Joe Biden presses Congress for approval of F-16 sale to Turkey
The Biden administration has pressed the US Congress for approval of the F-16 sale to Turkiye, Wall Street Journal reported on Wednesday.
By asking the congressional leaders to approve the deal, the administration is setting up a showdown with the lawmakers, said the WSJ.
Turkey's mediation efforts warmed the relations
According to the daily, Turkey's mediation efforts to end the Russia-Ukraine war and its supplying Ukraine with the TB-2 combat drones, which proved very effective on the battlefield, significantly contributed to warming the relations between Ankara and Washington.
US and Turkish officials are advocating for the F-16 deal, arguing that it could help repair the American-Turkish defense relationship, frayed after Ankara chose to buy a Russian air-defense system in 2017, the daily reported.
An approximately $6-billion deal would include the sale of 40 newly built F-16V fighter jets and modernization kits for 80 F-16 C/D models that the Turkish Air Forces has in its inventory.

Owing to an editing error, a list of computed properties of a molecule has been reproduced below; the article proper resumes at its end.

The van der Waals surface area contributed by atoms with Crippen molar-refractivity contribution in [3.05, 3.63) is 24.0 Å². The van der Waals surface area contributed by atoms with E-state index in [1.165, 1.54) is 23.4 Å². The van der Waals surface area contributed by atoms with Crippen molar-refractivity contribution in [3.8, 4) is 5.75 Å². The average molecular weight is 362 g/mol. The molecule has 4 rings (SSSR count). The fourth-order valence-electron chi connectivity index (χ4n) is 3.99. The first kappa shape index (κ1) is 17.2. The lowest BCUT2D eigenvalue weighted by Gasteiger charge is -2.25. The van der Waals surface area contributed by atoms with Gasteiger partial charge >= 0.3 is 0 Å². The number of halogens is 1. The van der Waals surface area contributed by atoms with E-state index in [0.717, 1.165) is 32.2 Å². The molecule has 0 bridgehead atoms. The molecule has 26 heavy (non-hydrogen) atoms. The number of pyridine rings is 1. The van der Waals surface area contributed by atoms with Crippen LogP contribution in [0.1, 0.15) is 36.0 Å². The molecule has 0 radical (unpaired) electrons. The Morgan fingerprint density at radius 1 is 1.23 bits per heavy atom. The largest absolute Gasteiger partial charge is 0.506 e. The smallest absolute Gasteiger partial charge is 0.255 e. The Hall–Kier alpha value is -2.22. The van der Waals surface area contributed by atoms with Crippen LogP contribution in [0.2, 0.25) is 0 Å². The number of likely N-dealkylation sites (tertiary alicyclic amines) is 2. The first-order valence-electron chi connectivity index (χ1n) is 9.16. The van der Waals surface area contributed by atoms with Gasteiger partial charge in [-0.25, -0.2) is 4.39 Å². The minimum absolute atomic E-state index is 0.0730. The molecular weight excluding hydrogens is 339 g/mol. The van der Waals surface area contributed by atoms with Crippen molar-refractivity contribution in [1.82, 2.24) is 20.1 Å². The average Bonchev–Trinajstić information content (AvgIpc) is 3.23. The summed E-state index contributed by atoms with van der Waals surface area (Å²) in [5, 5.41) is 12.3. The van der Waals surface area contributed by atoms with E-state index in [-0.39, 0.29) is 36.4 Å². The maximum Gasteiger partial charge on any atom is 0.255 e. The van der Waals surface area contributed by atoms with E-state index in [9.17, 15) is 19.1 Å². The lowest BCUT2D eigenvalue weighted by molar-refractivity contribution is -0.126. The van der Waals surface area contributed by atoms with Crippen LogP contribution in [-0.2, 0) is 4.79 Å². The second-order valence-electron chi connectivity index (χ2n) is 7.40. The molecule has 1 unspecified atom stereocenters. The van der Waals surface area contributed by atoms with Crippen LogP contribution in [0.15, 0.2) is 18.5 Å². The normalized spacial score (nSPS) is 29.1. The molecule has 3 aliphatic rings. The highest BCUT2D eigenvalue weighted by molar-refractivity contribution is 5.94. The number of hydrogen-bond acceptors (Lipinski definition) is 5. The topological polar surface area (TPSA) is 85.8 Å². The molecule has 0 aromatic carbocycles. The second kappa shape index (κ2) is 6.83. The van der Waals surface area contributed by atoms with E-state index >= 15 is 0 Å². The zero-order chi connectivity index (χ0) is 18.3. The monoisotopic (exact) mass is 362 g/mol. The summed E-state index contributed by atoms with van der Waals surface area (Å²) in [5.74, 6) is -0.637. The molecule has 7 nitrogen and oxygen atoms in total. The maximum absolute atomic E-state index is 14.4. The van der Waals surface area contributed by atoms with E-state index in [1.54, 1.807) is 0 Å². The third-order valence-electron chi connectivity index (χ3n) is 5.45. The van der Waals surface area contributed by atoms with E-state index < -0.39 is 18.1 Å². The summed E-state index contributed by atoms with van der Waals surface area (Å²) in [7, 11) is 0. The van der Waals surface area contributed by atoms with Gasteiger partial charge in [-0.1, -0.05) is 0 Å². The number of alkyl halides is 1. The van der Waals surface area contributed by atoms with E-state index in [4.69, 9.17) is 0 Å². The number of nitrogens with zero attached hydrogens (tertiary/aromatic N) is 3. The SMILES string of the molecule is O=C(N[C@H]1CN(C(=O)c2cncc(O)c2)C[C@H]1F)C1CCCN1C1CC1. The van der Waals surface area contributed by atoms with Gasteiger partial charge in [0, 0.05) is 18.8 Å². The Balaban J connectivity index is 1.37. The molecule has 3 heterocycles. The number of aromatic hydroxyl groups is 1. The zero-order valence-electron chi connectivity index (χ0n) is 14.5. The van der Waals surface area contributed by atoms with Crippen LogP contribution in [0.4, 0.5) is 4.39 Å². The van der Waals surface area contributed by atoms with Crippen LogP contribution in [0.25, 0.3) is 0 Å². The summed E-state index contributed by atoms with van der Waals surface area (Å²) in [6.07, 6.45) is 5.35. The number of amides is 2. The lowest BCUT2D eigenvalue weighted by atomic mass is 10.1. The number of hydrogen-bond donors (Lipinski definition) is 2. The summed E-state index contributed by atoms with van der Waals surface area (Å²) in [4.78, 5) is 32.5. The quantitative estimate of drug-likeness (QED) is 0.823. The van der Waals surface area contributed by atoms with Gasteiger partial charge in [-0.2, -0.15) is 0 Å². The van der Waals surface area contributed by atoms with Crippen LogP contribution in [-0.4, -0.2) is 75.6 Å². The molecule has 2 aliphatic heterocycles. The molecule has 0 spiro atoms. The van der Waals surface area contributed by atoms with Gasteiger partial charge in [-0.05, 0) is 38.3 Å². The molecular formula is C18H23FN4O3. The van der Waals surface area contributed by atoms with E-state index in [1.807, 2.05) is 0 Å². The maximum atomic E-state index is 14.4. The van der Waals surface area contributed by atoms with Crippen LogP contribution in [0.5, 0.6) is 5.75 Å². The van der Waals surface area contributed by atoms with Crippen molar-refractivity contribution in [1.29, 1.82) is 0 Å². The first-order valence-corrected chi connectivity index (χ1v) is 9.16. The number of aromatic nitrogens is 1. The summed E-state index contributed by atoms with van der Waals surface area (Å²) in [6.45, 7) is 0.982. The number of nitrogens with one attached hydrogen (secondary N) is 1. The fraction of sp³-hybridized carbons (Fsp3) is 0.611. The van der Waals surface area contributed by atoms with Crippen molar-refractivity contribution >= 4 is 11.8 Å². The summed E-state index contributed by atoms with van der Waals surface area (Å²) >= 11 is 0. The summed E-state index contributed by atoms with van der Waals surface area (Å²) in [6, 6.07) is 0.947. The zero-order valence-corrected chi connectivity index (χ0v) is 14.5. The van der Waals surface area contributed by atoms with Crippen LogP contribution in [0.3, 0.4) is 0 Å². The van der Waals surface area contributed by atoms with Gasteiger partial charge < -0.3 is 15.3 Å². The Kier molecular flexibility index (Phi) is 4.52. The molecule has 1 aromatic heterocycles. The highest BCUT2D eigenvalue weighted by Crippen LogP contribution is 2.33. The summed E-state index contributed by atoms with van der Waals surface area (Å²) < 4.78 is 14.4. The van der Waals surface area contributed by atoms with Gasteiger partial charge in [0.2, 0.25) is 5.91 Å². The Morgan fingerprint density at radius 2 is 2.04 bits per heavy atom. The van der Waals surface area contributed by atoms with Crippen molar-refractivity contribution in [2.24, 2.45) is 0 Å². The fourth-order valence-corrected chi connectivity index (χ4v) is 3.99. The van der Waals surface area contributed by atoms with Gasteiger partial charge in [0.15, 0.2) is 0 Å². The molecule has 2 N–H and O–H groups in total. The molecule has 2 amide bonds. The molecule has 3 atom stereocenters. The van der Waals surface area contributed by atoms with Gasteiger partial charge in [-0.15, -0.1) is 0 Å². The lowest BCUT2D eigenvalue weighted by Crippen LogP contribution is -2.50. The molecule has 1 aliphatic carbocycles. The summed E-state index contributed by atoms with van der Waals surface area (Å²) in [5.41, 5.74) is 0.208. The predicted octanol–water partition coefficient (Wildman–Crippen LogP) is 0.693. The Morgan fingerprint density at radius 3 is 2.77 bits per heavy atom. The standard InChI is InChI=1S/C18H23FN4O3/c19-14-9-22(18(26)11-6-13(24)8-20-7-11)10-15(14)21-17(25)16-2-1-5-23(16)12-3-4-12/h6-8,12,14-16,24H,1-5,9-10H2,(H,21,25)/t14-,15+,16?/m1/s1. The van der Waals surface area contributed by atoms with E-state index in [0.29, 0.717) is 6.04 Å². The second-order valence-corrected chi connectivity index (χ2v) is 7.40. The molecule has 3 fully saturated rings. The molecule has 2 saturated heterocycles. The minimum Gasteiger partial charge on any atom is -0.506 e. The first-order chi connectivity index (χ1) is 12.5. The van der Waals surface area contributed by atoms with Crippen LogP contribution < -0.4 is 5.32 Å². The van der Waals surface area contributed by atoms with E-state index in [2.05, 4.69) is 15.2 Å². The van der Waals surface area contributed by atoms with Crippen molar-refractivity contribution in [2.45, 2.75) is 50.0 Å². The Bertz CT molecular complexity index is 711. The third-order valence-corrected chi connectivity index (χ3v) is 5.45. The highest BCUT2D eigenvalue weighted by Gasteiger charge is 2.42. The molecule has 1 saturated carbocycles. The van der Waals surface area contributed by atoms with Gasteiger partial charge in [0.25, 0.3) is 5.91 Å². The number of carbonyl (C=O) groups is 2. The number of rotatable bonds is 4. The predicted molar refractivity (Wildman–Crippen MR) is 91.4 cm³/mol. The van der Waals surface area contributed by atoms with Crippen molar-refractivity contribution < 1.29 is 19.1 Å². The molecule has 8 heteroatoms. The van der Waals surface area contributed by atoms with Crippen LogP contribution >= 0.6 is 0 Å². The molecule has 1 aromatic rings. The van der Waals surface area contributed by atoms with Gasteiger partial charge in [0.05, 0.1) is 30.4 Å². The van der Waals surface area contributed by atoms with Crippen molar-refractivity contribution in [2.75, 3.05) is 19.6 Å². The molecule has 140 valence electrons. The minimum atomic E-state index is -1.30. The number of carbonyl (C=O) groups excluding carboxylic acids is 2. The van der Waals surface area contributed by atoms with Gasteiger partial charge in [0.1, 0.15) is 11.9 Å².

'Talks were progressing positively'
The Turkish government made the request for the F-16s and modernization kits in October 2021, and Turkish Foreign Minister Mevlüt Çavuşoğlu said on April 8 that the talks were “progressing positively.”
Naz Durakoğlu, the State Department's top official for legislative affairs, acknowledged last month in a letter to Congressman Frank Pallone the ongoing tensions over additional arms sales to Turkey but maintained that the sanctions and Turkey's removal from the F-35 fighter jet program represent "a significant price paid" for its acquisition of Russia’s S-400 missile defense system.
In early May, reports appeared on some US news outlets claiming that several lawmakers favor the deal.
Turkey paid $1.4 billion for the fighter jets, but Washington took Ankara out of the program in 2019 because Turkey bought the Russian S-400 defense system after its efforts to acquire US Patriot missiles were rebuffed.
The US claimed the Russian system was a safety risk, but Turkey maintained that the S-400 would pose no threat to NATO or its armaments because it would not be integrated into the alliance's systems.
Ankara also repeatedly proposed setting up a commission to resolve the matter.